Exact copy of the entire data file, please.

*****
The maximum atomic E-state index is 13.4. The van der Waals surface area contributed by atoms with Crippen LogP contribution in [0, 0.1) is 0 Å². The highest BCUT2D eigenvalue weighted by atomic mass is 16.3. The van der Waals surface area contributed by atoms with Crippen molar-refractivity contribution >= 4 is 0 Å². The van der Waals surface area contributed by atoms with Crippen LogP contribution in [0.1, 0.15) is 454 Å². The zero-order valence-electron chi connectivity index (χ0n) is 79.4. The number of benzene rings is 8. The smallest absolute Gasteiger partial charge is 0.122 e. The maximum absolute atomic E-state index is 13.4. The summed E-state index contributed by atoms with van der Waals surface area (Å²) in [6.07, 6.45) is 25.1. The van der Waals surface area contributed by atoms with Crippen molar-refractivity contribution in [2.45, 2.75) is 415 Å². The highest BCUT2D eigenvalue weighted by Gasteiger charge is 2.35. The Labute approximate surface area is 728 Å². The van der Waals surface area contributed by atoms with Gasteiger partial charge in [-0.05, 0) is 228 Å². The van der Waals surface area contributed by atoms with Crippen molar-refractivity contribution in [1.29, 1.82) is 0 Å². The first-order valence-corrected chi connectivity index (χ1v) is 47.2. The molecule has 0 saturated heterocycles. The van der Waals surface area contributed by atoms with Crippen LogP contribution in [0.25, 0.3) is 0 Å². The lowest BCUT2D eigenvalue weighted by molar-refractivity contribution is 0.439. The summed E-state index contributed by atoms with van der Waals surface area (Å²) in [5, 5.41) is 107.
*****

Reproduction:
The maximum atomic E-state index is 13.4. The van der Waals surface area contributed by atoms with Crippen LogP contribution in [0, 0.1) is 0 Å². The highest BCUT2D eigenvalue weighted by atomic mass is 16.3. The van der Waals surface area contributed by atoms with Crippen molar-refractivity contribution >= 4 is 0 Å². The van der Waals surface area contributed by atoms with Crippen LogP contribution in [0.1, 0.15) is 454 Å². The zero-order valence-electron chi connectivity index (χ0n) is 79.4. The number of benzene rings is 8. The smallest absolute Gasteiger partial charge is 0.122 e. The maximum absolute atomic E-state index is 13.4. The summed E-state index contributed by atoms with van der Waals surface area (Å²) in [6.07, 6.45) is 25.1. The van der Waals surface area contributed by atoms with Crippen molar-refractivity contribution in [2.45, 2.75) is 415 Å². The highest BCUT2D eigenvalue weighted by Gasteiger charge is 2.35. The Labute approximate surface area is 728 Å². The van der Waals surface area contributed by atoms with Gasteiger partial charge in [-0.05, 0) is 228 Å². The van der Waals surface area contributed by atoms with Crippen molar-refractivity contribution in [1.29, 1.82) is 0 Å². The first-order valence-corrected chi connectivity index (χ1v) is 47.2. The molecule has 0 saturated heterocycles. The van der Waals surface area contributed by atoms with Crippen LogP contribution in [0.25, 0.3) is 0 Å². The lowest BCUT2D eigenvalue weighted by molar-refractivity contribution is 0.439. The summed E-state index contributed by atoms with van der Waals surface area (Å²) in [5, 5.41) is 107.